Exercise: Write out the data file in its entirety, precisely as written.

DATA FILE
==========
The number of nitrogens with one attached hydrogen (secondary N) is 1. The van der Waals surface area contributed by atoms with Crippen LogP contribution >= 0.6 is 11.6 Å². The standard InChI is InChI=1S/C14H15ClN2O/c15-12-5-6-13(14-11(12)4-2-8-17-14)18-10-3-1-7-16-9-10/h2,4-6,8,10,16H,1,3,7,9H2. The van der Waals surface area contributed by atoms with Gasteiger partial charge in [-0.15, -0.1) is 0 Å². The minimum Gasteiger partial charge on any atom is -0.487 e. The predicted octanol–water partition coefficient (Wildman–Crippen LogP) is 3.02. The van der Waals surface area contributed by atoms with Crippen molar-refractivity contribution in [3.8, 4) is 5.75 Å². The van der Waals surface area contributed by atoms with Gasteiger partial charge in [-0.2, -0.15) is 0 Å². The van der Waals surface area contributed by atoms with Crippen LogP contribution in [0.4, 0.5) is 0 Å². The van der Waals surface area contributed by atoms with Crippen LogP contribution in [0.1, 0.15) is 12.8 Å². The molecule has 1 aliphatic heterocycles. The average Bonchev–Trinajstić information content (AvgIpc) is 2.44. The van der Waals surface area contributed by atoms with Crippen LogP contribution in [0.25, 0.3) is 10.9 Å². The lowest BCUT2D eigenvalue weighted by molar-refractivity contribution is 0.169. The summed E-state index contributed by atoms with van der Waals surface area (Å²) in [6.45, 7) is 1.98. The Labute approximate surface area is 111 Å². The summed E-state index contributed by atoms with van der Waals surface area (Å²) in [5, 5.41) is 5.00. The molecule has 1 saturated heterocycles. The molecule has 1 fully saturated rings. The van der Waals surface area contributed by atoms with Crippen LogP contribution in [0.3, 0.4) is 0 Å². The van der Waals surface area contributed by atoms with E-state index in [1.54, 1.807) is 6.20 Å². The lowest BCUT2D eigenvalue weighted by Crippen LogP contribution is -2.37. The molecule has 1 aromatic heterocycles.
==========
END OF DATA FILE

The number of nitrogens with one attached hydrogen (secondary N) is 1. The van der Waals surface area contributed by atoms with Crippen LogP contribution >= 0.6 is 11.6 Å². The standard InChI is InChI=1S/C14H15ClN2O/c15-12-5-6-13(14-11(12)4-2-8-17-14)18-10-3-1-7-16-9-10/h2,4-6,8,10,16H,1,3,7,9H2. The van der Waals surface area contributed by atoms with Gasteiger partial charge in [-0.15, -0.1) is 0 Å². The minimum Gasteiger partial charge on any atom is -0.487 e. The predicted octanol–water partition coefficient (Wildman–Crippen LogP) is 3.02. The van der Waals surface area contributed by atoms with Crippen molar-refractivity contribution in [3.8, 4) is 5.75 Å². The van der Waals surface area contributed by atoms with Gasteiger partial charge in [-0.2, -0.15) is 0 Å². The van der Waals surface area contributed by atoms with Crippen LogP contribution in [0.4, 0.5) is 0 Å². The van der Waals surface area contributed by atoms with Crippen LogP contribution in [0.1, 0.15) is 12.8 Å². The molecule has 1 aliphatic heterocycles. The average Bonchev–Trinajstić information content (AvgIpc) is 2.44. The van der Waals surface area contributed by atoms with Crippen LogP contribution in [0.25, 0.3) is 10.9 Å². The lowest BCUT2D eigenvalue weighted by molar-refractivity contribution is 0.169. The summed E-state index contributed by atoms with van der Waals surface area (Å²) in [6.45, 7) is 1.98. The Labute approximate surface area is 111 Å². The summed E-state index contributed by atoms with van der Waals surface area (Å²) in [5, 5.41) is 5.00. The molecule has 1 saturated heterocycles. The molecule has 1 fully saturated rings. The van der Waals surface area contributed by atoms with Crippen LogP contribution in [0.3, 0.4) is 0 Å². The van der Waals surface area contributed by atoms with E-state index in [1.54, 1.807) is 6.20 Å². The lowest BCUT2D eigenvalue weighted by Crippen LogP contribution is -2.37. The molecule has 1 aromatic heterocycles.